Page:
Levi Strauss Gets a Bright Idea: A Fairly Fabricated Story of a Pair of Pants

Overview

Wild West chaos and creative problem solving are the force behind a well-loved American institution.

What’s a California miner to do when gold dust sifts right out of his holey pockets? With such a raggedy wardrobe, he may as well be mining in the vanilla (that is, his birthday suit)! Good thing Levi Strauss is out west, ready with his needle and a head full of bright ideas. With some quick thinking, quicker stitching, and handy arithmetic, Levi keeps all the gold rushers ...

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Overview

Wild West chaos and creative problem solving are the force behind a well-loved American institution.

What’s a California miner to do when gold dust sifts right out of his holey pockets? With such a raggedy wardrobe, he may as well be mining in the vanilla (that is, his birthday suit)! Good thing Levi Strauss is out west, ready with his needle and a head full of bright ideas. With some quick thinking, quicker stitching, and handy arithmetic, Levi keeps all the gold rushers clothed—and becomes a modern American hero. A Wild West tall tale, Levi Strauss Gets a Bright Idea celebrates creativity, innovation, and the ubiquitous item that fills the closets of grateful jeans wearers worldwide.

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Editorial Reviews

Publishers Weekly
Using the scant facts available, Johnston (My Abuelita) offers a loose, tall-tale account, "stretche to near popping," of how Levi Strauss came to be credited with creating the blue jeans that still bear his name. Strauss traveled from New York to California in 1853, years after the pioneering '49ers ("He rushed slowly, so he came late and missed the gold. ‘Dang!' said Levi Strauss"). Noticing the miners' threadbare—or nonexistent—pants, Strauss realized their need for "pants that last" ("Corduroy, wool, tweed, flannel, burlap... they didn't last long in the gold fields. Soon, every miner was sluicing for color in his long johns—or naked as a jaybird"). The durability of the canvas tents Strauss created for the men led to an "aha moment"—and the first jeans. Johnston creates an unrepentantly exaggerated version of events that is sure to entertain, offering more factual information about Strauss in an author's note. Using a bright idea of his own, Innerst (Lincoln Tells a Joke) chronicles the raucous action in acrylic paintings on a canvas of, yes, old Levi's jeans. The denim's texture provides an appropriately rugged tone to the colorful proceedings. Ages 4–8. (Sept.)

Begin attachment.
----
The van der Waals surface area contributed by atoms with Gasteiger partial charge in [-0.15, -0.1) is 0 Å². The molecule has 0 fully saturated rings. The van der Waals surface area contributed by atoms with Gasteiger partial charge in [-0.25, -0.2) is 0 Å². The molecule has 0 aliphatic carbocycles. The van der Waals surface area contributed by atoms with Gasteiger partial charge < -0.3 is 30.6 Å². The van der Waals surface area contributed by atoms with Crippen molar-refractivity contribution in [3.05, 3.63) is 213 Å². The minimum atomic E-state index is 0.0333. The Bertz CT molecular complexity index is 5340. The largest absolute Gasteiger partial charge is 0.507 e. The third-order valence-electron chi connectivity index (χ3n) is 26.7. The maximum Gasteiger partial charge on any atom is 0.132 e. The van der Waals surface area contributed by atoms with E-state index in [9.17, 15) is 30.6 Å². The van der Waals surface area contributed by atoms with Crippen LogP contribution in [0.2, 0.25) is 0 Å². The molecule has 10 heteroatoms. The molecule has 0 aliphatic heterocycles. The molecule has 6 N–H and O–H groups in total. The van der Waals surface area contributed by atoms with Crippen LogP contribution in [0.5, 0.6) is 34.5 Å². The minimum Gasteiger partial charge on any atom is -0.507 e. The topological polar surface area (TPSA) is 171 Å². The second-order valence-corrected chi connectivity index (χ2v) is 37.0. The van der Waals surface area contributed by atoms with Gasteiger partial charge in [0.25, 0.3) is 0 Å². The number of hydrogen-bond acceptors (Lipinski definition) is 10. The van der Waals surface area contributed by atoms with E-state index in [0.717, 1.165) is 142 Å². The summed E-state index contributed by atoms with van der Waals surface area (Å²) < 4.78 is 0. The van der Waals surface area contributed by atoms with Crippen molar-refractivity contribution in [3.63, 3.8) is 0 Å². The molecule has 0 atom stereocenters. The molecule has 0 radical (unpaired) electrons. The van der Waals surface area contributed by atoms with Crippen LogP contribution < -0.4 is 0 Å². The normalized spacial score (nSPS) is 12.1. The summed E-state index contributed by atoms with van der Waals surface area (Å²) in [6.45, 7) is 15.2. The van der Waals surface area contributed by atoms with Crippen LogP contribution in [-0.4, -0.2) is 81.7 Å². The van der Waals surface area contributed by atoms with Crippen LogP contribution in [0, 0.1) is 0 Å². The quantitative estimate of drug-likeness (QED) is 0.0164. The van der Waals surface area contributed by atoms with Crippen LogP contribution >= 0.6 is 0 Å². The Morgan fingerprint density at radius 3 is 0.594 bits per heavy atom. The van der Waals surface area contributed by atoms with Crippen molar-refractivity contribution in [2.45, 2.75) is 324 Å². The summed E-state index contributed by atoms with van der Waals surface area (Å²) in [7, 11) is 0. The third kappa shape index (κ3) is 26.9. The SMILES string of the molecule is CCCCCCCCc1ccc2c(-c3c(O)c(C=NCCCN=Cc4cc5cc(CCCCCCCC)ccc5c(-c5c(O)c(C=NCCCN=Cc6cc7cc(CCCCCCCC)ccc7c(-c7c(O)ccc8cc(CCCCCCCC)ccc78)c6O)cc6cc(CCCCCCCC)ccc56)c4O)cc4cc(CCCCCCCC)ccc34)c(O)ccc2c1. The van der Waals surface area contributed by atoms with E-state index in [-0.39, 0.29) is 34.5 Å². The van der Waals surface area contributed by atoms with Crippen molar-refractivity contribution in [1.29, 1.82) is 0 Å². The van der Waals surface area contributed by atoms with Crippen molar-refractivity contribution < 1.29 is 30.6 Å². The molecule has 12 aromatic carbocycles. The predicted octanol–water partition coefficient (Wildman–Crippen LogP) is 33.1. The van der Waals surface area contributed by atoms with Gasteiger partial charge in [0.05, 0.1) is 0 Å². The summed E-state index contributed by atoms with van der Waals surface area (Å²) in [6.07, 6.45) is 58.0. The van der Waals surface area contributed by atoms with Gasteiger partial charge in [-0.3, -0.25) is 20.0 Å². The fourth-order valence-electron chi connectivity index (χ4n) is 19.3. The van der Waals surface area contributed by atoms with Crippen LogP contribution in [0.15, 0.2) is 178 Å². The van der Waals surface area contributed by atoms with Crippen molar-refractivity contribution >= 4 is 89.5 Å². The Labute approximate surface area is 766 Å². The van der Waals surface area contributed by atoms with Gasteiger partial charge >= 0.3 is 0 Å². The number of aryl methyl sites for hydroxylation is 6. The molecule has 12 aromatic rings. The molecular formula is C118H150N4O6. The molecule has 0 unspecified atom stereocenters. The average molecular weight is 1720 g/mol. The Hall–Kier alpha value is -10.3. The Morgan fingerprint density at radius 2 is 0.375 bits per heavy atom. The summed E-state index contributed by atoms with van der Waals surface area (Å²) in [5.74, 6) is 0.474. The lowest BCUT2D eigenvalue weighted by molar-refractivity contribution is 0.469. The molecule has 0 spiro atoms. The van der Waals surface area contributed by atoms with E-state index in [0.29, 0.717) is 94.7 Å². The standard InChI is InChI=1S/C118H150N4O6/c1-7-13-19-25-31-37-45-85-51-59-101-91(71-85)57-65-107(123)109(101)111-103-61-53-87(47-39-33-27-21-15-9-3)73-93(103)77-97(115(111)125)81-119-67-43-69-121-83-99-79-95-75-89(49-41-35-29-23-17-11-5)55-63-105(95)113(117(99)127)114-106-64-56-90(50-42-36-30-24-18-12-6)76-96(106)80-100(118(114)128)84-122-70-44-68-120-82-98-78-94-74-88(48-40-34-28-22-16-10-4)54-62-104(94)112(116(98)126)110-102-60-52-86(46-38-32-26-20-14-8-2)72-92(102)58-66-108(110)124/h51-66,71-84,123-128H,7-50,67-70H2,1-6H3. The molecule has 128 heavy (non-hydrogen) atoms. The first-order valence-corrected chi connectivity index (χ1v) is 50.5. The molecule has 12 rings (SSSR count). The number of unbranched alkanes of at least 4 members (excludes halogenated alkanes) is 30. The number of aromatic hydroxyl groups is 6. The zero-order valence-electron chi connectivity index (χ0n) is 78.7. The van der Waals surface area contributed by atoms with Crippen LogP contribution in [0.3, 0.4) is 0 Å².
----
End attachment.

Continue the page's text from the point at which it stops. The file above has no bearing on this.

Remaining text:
From the Publisher
"By the second spread, with miners working in their long johns or, discreetly, "in the vanilla," listeners will be thoroughly hooked. The humor is broad and the language inventive, yet reminiscent of the times."—Kirkus Reviews  

"Johnston creates an unrepentantly exaggerated version of events that is sure to entertain, offering more factual information about Strauss in an author's note. Using a bright idea of his own, Innerst (Lincoln Tells a Joke) chronicles the raucous action in acrylic paintings on a canvas of, yes, old Levi's jeans. The denim's texture provides an appropriately rugged tone to the colorful proceedings."—Publishers Weekly, starred review

"An outlandish whopper of a tall tale, this story just begs to be read aloud with an old-timey Western accent. Johnston weaves together fact and fiction, resulting in a hilarious narrative about how Strauss became the denim king... A first choice for any collection, this book is worth its weight in denim–or gold."—School Library Journal, starred review